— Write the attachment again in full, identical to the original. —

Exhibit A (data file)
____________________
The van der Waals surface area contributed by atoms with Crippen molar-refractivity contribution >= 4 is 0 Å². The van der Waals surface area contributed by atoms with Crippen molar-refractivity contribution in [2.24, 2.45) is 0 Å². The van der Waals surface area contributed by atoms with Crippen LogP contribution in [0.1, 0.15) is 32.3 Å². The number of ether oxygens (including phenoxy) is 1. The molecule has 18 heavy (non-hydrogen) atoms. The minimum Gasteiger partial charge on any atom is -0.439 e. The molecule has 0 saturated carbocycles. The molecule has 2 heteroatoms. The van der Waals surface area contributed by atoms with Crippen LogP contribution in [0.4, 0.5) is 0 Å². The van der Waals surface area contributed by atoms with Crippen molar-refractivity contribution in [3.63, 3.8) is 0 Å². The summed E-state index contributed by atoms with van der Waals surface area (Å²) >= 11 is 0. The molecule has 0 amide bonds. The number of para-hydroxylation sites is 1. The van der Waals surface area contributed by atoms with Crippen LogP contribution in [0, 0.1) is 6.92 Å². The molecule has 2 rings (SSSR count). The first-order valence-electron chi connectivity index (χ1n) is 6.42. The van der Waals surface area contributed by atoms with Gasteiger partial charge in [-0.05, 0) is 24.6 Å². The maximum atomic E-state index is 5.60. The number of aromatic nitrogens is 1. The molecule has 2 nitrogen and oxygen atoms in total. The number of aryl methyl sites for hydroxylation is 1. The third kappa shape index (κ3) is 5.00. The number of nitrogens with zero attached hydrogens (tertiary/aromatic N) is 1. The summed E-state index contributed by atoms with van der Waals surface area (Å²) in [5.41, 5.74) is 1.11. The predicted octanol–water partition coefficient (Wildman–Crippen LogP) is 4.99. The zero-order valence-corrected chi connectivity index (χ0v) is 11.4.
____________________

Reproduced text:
The van der Waals surface area contributed by atoms with Crippen molar-refractivity contribution >= 4 is 0 Å². The van der Waals surface area contributed by atoms with Crippen molar-refractivity contribution in [2.24, 2.45) is 0 Å². The van der Waals surface area contributed by atoms with Crippen LogP contribution in [0.1, 0.15) is 32.3 Å². The number of ether oxygens (including phenoxy) is 1. The molecule has 18 heavy (non-hydrogen) atoms. The minimum Gasteiger partial charge on any atom is -0.439 e. The molecule has 0 saturated carbocycles. The molecule has 2 heteroatoms. The van der Waals surface area contributed by atoms with Crippen LogP contribution in [0.4, 0.5) is 0 Å². The van der Waals surface area contributed by atoms with Crippen molar-refractivity contribution in [3.63, 3.8) is 0 Å². The summed E-state index contributed by atoms with van der Waals surface area (Å²) >= 11 is 0. The molecule has 0 amide bonds. The number of para-hydroxylation sites is 1. The van der Waals surface area contributed by atoms with Crippen LogP contribution in [0, 0.1) is 6.92 Å². The molecule has 2 rings (SSSR count). The first-order valence-electron chi connectivity index (χ1n) is 6.42. The van der Waals surface area contributed by atoms with Gasteiger partial charge in [-0.05, 0) is 24.6 Å². The maximum atomic E-state index is 5.60. The number of aromatic nitrogens is 1. The molecule has 2 nitrogen and oxygen atoms in total. The number of aryl methyl sites for hydroxylation is 1. The third kappa shape index (κ3) is 5.00. The number of nitrogens with zero attached hydrogens (tertiary/aromatic N) is 1. The summed E-state index contributed by atoms with van der Waals surface area (Å²) in [5.41, 5.74) is 1.11. The predicted octanol–water partition coefficient (Wildman–Crippen LogP) is 4.99. The zero-order valence-corrected chi connectivity index (χ0v) is 11.4.